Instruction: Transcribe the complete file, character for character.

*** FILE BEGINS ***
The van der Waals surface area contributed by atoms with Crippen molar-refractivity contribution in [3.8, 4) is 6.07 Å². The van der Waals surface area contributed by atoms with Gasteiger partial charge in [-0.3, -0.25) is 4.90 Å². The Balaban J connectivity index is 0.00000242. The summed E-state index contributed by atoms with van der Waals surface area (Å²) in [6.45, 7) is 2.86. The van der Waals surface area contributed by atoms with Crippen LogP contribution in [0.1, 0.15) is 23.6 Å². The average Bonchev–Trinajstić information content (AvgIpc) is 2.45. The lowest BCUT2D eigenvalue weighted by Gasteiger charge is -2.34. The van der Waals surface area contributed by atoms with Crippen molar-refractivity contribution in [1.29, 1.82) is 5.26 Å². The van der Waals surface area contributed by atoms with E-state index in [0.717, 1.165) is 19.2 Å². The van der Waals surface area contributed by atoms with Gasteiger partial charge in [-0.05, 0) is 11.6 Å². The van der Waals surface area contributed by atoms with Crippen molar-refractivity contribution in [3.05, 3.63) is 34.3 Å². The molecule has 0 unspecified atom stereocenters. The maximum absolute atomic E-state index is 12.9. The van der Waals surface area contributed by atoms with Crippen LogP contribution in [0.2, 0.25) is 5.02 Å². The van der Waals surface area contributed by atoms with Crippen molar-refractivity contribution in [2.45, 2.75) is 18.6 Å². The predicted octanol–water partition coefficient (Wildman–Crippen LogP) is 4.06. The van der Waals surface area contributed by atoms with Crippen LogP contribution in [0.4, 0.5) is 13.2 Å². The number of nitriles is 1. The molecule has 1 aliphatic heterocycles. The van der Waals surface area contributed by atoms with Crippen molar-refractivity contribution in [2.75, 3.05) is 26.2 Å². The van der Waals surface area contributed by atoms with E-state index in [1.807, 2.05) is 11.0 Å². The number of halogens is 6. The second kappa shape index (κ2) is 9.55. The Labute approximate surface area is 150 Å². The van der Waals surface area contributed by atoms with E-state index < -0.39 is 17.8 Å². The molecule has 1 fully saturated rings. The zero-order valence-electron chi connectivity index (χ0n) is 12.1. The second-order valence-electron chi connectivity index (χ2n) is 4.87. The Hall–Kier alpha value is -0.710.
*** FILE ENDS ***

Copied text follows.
The van der Waals surface area contributed by atoms with Crippen molar-refractivity contribution in [3.8, 4) is 6.07 Å². The van der Waals surface area contributed by atoms with Gasteiger partial charge in [-0.3, -0.25) is 4.90 Å². The Balaban J connectivity index is 0.00000242. The summed E-state index contributed by atoms with van der Waals surface area (Å²) in [6.45, 7) is 2.86. The van der Waals surface area contributed by atoms with Crippen LogP contribution in [0.1, 0.15) is 23.6 Å². The average Bonchev–Trinajstić information content (AvgIpc) is 2.45. The lowest BCUT2D eigenvalue weighted by Gasteiger charge is -2.34. The van der Waals surface area contributed by atoms with Crippen molar-refractivity contribution in [1.29, 1.82) is 5.26 Å². The van der Waals surface area contributed by atoms with E-state index in [0.717, 1.165) is 19.2 Å². The van der Waals surface area contributed by atoms with Gasteiger partial charge in [-0.05, 0) is 11.6 Å². The van der Waals surface area contributed by atoms with Crippen molar-refractivity contribution in [3.05, 3.63) is 34.3 Å². The molecule has 0 unspecified atom stereocenters. The maximum absolute atomic E-state index is 12.9. The van der Waals surface area contributed by atoms with Crippen LogP contribution in [0.2, 0.25) is 5.02 Å². The van der Waals surface area contributed by atoms with Crippen molar-refractivity contribution in [2.45, 2.75) is 18.6 Å². The predicted octanol–water partition coefficient (Wildman–Crippen LogP) is 4.06. The van der Waals surface area contributed by atoms with Crippen LogP contribution in [0.4, 0.5) is 13.2 Å². The number of nitriles is 1. The molecule has 1 aliphatic heterocycles. The van der Waals surface area contributed by atoms with Crippen molar-refractivity contribution in [2.75, 3.05) is 26.2 Å². The van der Waals surface area contributed by atoms with E-state index in [1.807, 2.05) is 11.0 Å². The number of halogens is 6. The second kappa shape index (κ2) is 9.55. The Labute approximate surface area is 150 Å². The van der Waals surface area contributed by atoms with E-state index < -0.39 is 17.8 Å². The molecule has 1 fully saturated rings. The zero-order valence-electron chi connectivity index (χ0n) is 12.1. The second-order valence-electron chi connectivity index (χ2n) is 4.87. The Hall–Kier alpha value is -0.710.